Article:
This week, Supergirl Returns. I tried to get hold of Quick Ben, but he sent my muse back in tatters, so I fell back on a known quantity.
Supergirl: You know why I hate Flash? He’s a justice hog. Can’t count the number of times I hear about an invasion of mole people or something, only to arrive and find that the damned Flash has already taken care of everything. Then I have to just sort of keep flying and pretend I was going to some other catastrophe. I swear I’m going to grease his front steps some time. Thanks to Flash, I had to fall back on a tip I got from Robin that some second-stringer might be planning some kind of recruitment drive in a castle, so I’m staked out above it. All alone, at night in an Estonian February, wearing a miniskirt. Journaling on my phone and questioning my life choices.
Brad: Other than continuing to listen to the last few books in Bujold‘s VORKOSIGAN SAGA, I’ve been reading comics. I finally got around to reading the much – praised Wolverine story by Claremont and Miller. I also caught up on the latest monthly comics in the Witchblade universe (Witchblade, Artifacts, and The Darkness). Most of my time, however, has been spent reading manga: Blue Exorcist, 20th Century Boys, Mobile Suit Gundam, Gantz, Gate 7, and the stand-alone Stargazing Dog.
Kat: I am still trying to catch up with normal life after a busier than usual winter so far, and I haven’t reported in a couple of weeks. Here’s what I’ve read since the last time you heard from me: The New Space Opera 2: All-New Stories of Science Fiction Adventure, edited by Gardner Dozois. As is usual with themed anthologies, this was mixed — some excellent stories and some I didn’t care for. Next was Laini Taylor’s novella Night of Cake & Puppets, which was a charming young adult romance. I can’t wait to read more from Taylor. In contrast was the horrid paranormal romance Shadowdance by Kristen Callihan. I suffered through 2/3 of this book before giving up. Last was Frank Herbert’s novel Soul Catcher which is a disturbing treatise about the way the Native Americans have been treated in the United States.
Marion: I finished up Conquest, a YA science fiction novel by John Connolly and Jennifer Ridyard, and Bryan Talbot’s graphic novel Grandville; Bete Noire. Bete Noire is the third book in the series and I haven’t received the second one yet, so a review will have to wait.
I’m about one-third of the way through Rachel Cantor’s delightfully surreal A Highly Unlikely Scenario, or, A Neetsa Pizza Employee’s Guide to Saving the World. I won’t say the book defies description, but it might defy my descriptive abilities. It’s about multinational pizza corporations, blind rabbis, secret knowledge, time travel, and story-telling; also about families, loyalty, resentment, guilt and love. And I think it’s also about Jewish mysticism and the Internet. Oh, and call centers. Yeah, I think that’s about it. This book got me into trouble; I was so caught up in it I forgot to read some material for a writers group and I had to scurry to get that work reviewed by the deadline.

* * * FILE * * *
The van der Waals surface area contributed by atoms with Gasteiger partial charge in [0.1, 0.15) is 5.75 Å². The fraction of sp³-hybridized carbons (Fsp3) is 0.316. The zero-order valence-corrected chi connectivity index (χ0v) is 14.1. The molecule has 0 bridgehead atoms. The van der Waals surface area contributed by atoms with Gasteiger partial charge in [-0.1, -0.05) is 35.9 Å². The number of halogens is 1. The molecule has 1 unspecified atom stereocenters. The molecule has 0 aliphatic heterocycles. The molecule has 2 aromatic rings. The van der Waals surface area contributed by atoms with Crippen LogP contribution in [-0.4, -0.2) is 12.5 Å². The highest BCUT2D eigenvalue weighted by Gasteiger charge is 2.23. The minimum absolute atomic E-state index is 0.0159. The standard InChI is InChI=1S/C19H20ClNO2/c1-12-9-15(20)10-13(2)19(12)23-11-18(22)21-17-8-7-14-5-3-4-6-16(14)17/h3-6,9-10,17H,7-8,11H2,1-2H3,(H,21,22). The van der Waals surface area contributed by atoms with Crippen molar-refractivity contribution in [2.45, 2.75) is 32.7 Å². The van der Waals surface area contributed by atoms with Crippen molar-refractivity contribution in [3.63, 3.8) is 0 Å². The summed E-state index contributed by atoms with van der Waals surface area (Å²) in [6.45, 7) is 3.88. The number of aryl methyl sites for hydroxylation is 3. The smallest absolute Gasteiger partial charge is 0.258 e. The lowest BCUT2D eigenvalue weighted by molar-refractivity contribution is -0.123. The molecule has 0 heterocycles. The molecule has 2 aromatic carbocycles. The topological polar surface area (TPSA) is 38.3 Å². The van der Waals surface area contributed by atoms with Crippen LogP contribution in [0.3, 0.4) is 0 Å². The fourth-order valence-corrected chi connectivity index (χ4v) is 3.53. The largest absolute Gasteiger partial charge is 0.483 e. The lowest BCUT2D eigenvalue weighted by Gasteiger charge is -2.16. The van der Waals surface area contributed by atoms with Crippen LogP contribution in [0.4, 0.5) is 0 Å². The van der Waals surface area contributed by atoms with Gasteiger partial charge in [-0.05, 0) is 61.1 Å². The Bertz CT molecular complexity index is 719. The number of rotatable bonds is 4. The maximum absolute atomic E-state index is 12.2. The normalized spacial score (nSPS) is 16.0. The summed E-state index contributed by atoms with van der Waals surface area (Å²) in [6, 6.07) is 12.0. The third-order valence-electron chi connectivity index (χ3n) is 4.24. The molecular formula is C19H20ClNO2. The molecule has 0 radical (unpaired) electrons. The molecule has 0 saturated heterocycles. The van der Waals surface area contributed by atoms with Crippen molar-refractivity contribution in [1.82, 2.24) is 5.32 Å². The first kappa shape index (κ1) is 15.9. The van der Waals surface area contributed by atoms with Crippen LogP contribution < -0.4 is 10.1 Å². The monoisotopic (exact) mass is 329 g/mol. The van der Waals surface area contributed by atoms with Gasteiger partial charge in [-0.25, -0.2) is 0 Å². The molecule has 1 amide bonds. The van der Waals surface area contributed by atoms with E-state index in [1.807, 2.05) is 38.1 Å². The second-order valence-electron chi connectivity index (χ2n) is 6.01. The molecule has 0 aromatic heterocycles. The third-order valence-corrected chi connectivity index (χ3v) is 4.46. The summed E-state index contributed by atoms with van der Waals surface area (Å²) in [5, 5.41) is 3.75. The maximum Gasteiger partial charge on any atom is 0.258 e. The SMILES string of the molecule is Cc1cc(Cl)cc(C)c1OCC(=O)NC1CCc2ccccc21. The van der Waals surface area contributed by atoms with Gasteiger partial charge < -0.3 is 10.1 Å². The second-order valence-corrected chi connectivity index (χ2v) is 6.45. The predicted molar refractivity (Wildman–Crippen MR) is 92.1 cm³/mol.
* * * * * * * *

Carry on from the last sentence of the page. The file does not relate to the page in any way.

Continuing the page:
Ryan: I borrowed a copy of Blind Lake by Robert Charles Wilson from the library this week. However, after finishing Terry Pratchett‘s Jingo, I felt the urge to continue reading about Ankh-Morpork’s City Watch and so I’ve borrowed and begun The Fifth Elephant. It’s supposed to be a good Pratchett novel, and it’s followed by — from what I have read — what might be the best DISCWORLD novel, Night Watch. Exciting times.
Terry: I’ve been once again laid low by a cold or the flu or some sort of crud, which has both expanded and limited my reading. It’s expanded because I have to do something while I’m lying in bed besides groaning, coughing, sneezing and blowing my nose, and of course the something of choice is to read (though I hear there’s also this new invention that all the kids are using called “television”; somehow it just doesn’t do the trick for me). It’s been limited because it’s hard to stay awake and it’s hard to get in the hours of legal work I need to do. It’s an odd balance. I read Carrie Ryan‘s The Forest of Hands and Teeth, yet another zombie novel for young adults. It’s been out for a few years, and has gotten good reviews here and elsewhere, but I’m not a fan (though I love the title). I’m also reading a new book that came in the mail this week from JournalStone, a relatively new small publisher. The book is Joe Ledger: Special Ops by Jonathan Maberry. I’ve enjoyed several of Maberry’s JOE LEDGER novels, as well as the PINE DEEP trilogy, so these short stories are a lovely treat. I’m surprised to find how much I like them, as military SF usually isn’t my thing. Finally, last night I finished Adam-Troy Castro‘s new collection of short stories, Her Husband’s Hands. It’s fantastic, and is likely to go on my “year’s best” list come December. You have to read the title story and “Arvies” at the very least, though I could make the argument that every single story is a must read. Get your hands on this one. Or wait for my review (coming soon) and be persuaded that you want it then. Either way, you’ll thank me for this recommendation. Gosh, this has gotten long. Can you tell I haven’t been out of the house since last week Saturday?
Tim: This week, I read Marjane Satrapi‘s Persepolis and Alan Moore‘s Watchmen. Both were thoroughly enjoyable, though for very different reasons. My course is now moving ahead to romance, which means that I’ve now begun Untamed, by Nora Roberts. I’ve done Carolina Moon, by Nora Roberts; and shall also be reading Hidden Riches, by Nora Roberts. After that, we’ll presumably move on to I Can’t Believe No One’s Noticed I Write the Same Damn Book Each Time, an autobiography by Nora Roberts.